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Ordinal utility theory states that while the utility of a particular good and service cannot be measured using a numerical scale, different alternatives can be ordered into worse, equal or better. Goods are often considered in ‘bundles’ or ‘baskets’. For example, does individual A prefer 3 apples and 2 oranges or 3 oranges and 2 apples? When a large number of baskets of goods are compared, the preferences of the individual can be seen. This information is usually put together on a graph called an indifference map. One of these is shown below:

indifference map

Each indifference curve represents various quantities of two goods or services which jointly give the same total level of utility to the consumer. The further a curve from the origin, the greater the level of utility. The slope of the curve (the marginal rate of substitution of X for Y – MRSxy) shows the rate at which the individual trades off good X against good Y. The curve is convex to the origin due to diminishing marginal utility. The usual assumptions about a rational economic human have to hold for the indifference curve approach to work. It can also be shown that indifference curves (an ordinal approach) give the same results as cardinal utility theory i.e. consumers will consume until the ratios between the marginal utility and the prices of all goods and services will be equal (the equi-marginal principle).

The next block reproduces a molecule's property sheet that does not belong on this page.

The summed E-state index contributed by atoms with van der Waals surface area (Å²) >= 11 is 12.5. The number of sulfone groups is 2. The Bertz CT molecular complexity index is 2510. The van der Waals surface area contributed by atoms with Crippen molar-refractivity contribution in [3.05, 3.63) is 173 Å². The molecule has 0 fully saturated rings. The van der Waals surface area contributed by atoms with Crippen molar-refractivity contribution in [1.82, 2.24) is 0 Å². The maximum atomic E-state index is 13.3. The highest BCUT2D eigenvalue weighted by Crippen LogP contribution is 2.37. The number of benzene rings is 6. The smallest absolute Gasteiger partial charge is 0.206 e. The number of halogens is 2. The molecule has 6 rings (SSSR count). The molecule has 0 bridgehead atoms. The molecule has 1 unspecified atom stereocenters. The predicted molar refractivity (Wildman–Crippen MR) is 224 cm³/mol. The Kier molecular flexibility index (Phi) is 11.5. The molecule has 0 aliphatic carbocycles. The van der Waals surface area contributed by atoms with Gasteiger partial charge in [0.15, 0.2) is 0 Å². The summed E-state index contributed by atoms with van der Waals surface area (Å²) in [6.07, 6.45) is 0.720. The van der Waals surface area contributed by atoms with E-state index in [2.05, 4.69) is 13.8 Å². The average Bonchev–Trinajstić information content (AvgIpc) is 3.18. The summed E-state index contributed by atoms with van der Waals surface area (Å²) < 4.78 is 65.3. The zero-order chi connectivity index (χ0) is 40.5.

Another entirely different problem is whether ordinal utility is indeed an observable variable in real world. For example, in closed hypothetical system like above, there are only orange and apple to choose from. Therefore, when an individual choose orange, one can definitely say that an orange is preferred over an apple. However, in real world, when a consumer purchases an orange, it is often impossible to say what good or set of goods or collection of behavioural choice (including not purchasing anything at all or doing something else) were discarded as options.[1] [2]


  1. ^ Chiaki Hara (6-June-1998). "Revealed Preference Theory". 7th Toiro-kai meeting (1997/1998).  
  2. ^ Botond Koszegi; Matthew Rabin (May 2007). "Mistakes in Choice-Based Welfare Analysis". American Economic Review Papers and Proceedings 97 (2): 477-481.  

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